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Little White LiesLittle White Lies

Little White Lies May - June 2015

The freshest and most credible voice in film, LWLies is the world's most stunning film source. Honest, unmerciful, relevant - and always beautiful.

United Kingdom
The Church of London
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6 Issues


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Released 8 MAY Drawing on 20 years of experience living in south London, writer/director Rebecca Johnson’s debut feature is a bittersweet Brixtonset drama “based on true events”, making its subject matter by turns topical and troubling. The story centres around a 15-year-old Trinidadian-British girl named Layla (Jessica Sula) who, like so many young women her age, dreams of achieving fame and fortune just like her idol, Beyoncé. An impressionable, underprivileged but otherwise ordinary teenager, Layla’s route to stardom begins in haste when she’s cast in a music video (despite not really knowing how to dance) for local rapper Troy (Lucien Laviscount, himself a recording artist), who’s also a chief member of a notorious gang known as The 28s. This is no straightforward rags-to-riches story. After initially being seduced by Troy, Layla soon realises…

access_time2 min.
only angels have wings (1939)

Released 15 MAY Death is a cloud that hangs low and heavy over the mountain outpost of Howard Hawks’ 1939 masterpiece; an impregnable fog that chokes its peaks, its unscrupulous claims defiantly answered with second-hand steaks and glasses raised to the strains of an old joanna. The town is Barranca, launch site of a dangerous mail run through the skies where troubled pasts take root in the dank air and lives come and go as fast as the liquor. It’s a far-flung breeding ground for the quintessence of the Hawksian value system: where men are only as good as the jobs they do, a stoically present-tense social order with its back squarely turned to nostalgia. Of course, we’ve been here before, if only in a dramatic sense. John Ford’s Air Mail set the…

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far from the madding crowd

Released 1 MAY It’s easy to see what attracts modern filmmakers to Thomas Hardy’s heroine, Bathsheba Everdene. As she says herself, this West Country girl doesn’t need a husband to define her life, least of all when an inheritance makes her the lady of a modest manor. Yet if she doesn’t need a man and her economic welfare is pretty much sorted, then what’s her story? Her attitudes resonate with a nascent you-go-girl feminism – but is it enough to sustain two hours of screen time? It’s hard to be convinced that director Thomas Vinterberg and screenwriter David Nicholls (One Day) know the answer to that question, though what they do have is Carey Mulligan on top form as the alternately astute and impulsive Bathsheba. The likes of An Education and the…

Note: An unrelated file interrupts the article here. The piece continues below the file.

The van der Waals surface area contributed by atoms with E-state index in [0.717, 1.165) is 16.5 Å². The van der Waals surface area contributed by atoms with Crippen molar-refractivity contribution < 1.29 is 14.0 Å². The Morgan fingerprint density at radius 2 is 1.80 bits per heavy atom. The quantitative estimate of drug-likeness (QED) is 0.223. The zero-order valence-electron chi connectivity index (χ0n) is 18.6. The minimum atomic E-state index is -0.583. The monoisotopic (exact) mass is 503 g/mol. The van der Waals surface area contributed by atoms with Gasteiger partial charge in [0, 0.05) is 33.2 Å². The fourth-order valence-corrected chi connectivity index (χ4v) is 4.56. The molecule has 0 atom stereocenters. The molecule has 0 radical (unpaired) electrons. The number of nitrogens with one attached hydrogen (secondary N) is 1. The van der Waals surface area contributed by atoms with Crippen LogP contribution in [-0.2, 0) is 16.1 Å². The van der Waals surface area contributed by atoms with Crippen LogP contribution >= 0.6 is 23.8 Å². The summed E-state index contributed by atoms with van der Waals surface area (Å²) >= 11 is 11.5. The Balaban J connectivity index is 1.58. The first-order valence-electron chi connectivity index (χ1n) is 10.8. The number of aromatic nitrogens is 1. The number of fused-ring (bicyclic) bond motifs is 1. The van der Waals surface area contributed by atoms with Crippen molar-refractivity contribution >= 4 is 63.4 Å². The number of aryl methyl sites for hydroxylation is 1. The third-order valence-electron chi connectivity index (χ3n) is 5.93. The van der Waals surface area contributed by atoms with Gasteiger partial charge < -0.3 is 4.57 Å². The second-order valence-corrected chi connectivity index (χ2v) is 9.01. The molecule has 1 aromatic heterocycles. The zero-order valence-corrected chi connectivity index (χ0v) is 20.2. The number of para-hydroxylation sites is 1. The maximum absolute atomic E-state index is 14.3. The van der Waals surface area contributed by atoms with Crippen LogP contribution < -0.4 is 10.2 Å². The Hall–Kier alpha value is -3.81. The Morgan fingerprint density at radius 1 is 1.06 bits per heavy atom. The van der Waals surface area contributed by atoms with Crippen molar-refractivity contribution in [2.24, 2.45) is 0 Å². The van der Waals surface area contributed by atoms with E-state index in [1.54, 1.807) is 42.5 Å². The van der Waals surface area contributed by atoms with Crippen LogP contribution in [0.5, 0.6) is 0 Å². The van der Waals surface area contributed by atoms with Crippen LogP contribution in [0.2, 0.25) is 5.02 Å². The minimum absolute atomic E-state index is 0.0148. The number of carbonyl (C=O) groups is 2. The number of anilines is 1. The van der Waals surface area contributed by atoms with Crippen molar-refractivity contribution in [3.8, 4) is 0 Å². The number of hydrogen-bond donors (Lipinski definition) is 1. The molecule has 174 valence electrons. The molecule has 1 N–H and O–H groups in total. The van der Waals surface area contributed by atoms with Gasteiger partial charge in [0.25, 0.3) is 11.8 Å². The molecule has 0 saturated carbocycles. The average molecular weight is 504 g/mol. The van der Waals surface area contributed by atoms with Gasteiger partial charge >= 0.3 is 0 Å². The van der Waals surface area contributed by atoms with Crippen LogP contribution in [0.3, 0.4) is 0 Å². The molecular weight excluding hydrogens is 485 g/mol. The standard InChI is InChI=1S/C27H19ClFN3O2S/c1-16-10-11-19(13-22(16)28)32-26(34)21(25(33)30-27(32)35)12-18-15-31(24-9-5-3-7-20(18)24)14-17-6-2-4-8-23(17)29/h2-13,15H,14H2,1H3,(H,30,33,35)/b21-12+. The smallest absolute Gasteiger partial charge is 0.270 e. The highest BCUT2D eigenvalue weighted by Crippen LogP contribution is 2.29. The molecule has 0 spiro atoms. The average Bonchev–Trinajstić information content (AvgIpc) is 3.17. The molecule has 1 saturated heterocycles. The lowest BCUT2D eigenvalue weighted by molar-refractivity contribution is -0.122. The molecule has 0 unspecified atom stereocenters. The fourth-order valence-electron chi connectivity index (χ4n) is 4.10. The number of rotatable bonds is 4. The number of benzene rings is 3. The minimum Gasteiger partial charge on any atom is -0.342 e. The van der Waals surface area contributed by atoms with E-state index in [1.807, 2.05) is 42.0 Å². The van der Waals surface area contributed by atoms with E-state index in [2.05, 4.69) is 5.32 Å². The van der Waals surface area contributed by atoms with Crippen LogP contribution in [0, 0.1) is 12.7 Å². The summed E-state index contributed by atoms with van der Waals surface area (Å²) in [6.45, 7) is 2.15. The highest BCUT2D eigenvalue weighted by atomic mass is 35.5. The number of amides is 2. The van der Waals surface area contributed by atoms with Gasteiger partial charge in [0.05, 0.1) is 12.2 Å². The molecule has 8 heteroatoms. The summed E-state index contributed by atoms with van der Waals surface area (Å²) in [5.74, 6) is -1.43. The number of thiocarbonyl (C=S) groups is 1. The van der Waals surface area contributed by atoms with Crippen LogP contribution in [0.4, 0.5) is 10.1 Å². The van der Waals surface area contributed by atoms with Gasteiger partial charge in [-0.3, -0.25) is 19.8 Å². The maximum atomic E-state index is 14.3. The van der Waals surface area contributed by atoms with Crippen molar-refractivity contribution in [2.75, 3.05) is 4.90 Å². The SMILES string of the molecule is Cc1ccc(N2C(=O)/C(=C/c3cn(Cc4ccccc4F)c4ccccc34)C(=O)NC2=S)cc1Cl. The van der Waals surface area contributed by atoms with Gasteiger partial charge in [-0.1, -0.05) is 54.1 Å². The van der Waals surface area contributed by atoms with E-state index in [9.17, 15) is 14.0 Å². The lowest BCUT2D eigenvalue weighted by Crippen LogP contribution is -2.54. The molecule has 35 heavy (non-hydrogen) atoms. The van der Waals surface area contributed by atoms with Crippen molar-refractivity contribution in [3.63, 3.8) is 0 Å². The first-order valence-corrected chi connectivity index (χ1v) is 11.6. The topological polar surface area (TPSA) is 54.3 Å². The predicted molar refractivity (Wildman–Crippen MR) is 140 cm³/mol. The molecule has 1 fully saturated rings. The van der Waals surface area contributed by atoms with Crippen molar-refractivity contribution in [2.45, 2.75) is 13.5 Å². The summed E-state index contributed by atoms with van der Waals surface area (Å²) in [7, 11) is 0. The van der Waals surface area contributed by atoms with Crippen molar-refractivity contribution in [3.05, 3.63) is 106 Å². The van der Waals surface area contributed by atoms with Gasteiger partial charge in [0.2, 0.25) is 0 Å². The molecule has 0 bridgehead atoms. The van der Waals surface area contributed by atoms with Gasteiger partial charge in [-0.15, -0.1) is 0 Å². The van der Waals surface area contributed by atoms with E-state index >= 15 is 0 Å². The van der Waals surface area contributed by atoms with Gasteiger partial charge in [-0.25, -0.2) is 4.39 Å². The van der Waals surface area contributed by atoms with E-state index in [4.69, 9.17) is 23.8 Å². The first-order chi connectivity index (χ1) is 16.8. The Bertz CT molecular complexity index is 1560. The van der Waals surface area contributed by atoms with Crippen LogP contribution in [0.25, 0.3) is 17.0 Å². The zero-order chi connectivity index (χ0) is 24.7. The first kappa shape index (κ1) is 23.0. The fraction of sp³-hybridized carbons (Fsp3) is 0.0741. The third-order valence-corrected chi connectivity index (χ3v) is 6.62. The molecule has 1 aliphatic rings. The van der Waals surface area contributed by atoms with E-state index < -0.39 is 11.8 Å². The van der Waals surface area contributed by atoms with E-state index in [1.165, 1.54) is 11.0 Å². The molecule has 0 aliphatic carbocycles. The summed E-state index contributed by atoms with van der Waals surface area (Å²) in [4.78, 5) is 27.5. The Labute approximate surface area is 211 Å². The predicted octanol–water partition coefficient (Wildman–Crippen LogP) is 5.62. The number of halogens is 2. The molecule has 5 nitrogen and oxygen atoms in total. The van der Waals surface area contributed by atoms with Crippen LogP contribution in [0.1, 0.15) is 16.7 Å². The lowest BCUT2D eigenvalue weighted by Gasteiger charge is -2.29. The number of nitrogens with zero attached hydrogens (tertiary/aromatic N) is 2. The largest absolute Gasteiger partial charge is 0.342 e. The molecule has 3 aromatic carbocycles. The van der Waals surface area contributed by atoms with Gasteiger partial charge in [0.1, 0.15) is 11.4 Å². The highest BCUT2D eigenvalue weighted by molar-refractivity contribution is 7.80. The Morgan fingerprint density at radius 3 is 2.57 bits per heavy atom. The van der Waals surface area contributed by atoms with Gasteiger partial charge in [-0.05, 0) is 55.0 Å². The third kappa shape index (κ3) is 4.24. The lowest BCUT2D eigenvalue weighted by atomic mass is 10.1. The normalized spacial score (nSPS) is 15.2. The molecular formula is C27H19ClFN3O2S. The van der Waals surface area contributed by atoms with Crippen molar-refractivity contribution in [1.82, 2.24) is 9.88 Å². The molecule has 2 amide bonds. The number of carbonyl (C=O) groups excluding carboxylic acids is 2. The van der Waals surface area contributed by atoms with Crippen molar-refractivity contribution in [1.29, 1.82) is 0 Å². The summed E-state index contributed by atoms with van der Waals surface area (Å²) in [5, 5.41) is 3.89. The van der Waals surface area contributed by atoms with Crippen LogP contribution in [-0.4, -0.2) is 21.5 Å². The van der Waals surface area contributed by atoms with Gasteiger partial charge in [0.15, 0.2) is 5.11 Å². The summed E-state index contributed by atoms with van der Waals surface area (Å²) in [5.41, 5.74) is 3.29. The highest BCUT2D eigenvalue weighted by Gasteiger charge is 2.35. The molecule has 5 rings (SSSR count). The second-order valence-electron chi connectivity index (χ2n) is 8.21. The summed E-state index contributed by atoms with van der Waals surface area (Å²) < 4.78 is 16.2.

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a girl walks home alone at night

Released 22 MAY Like a mosaic of shimmering fragments that do not compose a bigger picture, Ana Lily Amirpour’s debut feature brims with stylised qualities that have been prioritised over story and characters. We’re in ‘Bad City’, Iran, the black-and-white, filmed-in-California version. Automatons pump and steam billows in the background while archetypes walk deserted streets, footsteps echoing like those of cowboys heading towards pistols at dawn. Arash (Arash Marandi) looks like an Iranian James Dean, or maybe a Levi’s advert. He worked 2,191 days to buy a nice jalopy, only for it to be snatched by Saeed (Dominic Rains), a drug baron/ pimp with ‘SEX’ tattooed across his neck. Arash’s dad is a patriarch hollowed out by heroin but still endowed with a nasty edge. Streetwalker Atti (Mozhan Marnò) feels the worst…

access_time2 min.
jamaica inn

1939 Released 21 MAY Blu-ray Alfred Hitchcock directed three films that were adapted from Daphne du Maurier’s writing – two are considered all-time classics, and the third is Jamaica Inn. Unlike Rebecca and The Birds, you’ll seldom find this Charles Laughton vehicle on a list of the greatest films ever made, and the fact that it’s languished in the public domain for so many decades has only contributed to the sense that it’s among the blackest sheep in cinema’s most vaunted body of work. Hitchcock was out of his comfort zone from the moment he agreed to this lightly fanciful period adventure about a group of bandits who steer ships towards the bluffs near their eponymous Cornwall inn and then sack whatever treasure they can find. A swashbuckler without any swashbuckling and a…

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lake bell

Despite having been on LWLies’ radar for quite some time, it wasn’t until 2013’s In a World... that we became totally bewitched by Lake Bell. In that sparkling offbeat comedy – which Bell wrote, directed, produced and starred in – she plays an accent coach determined to make a name for herself in the male-dominated movie voiceover scene. Bell’s uncanny lingual dexterity is demonstrated to winning effect once again in Ben Palmer’s plucky rom-com, Man Up. LWLies chatted to her about the art of articulation. LWLies: Where does your flair for accents come from? Bell: Accents are a bit of a hobby of mine. I went to drama school in England and so a lot of my college years were spent soaking up British culture. That had a tremendous influence on me…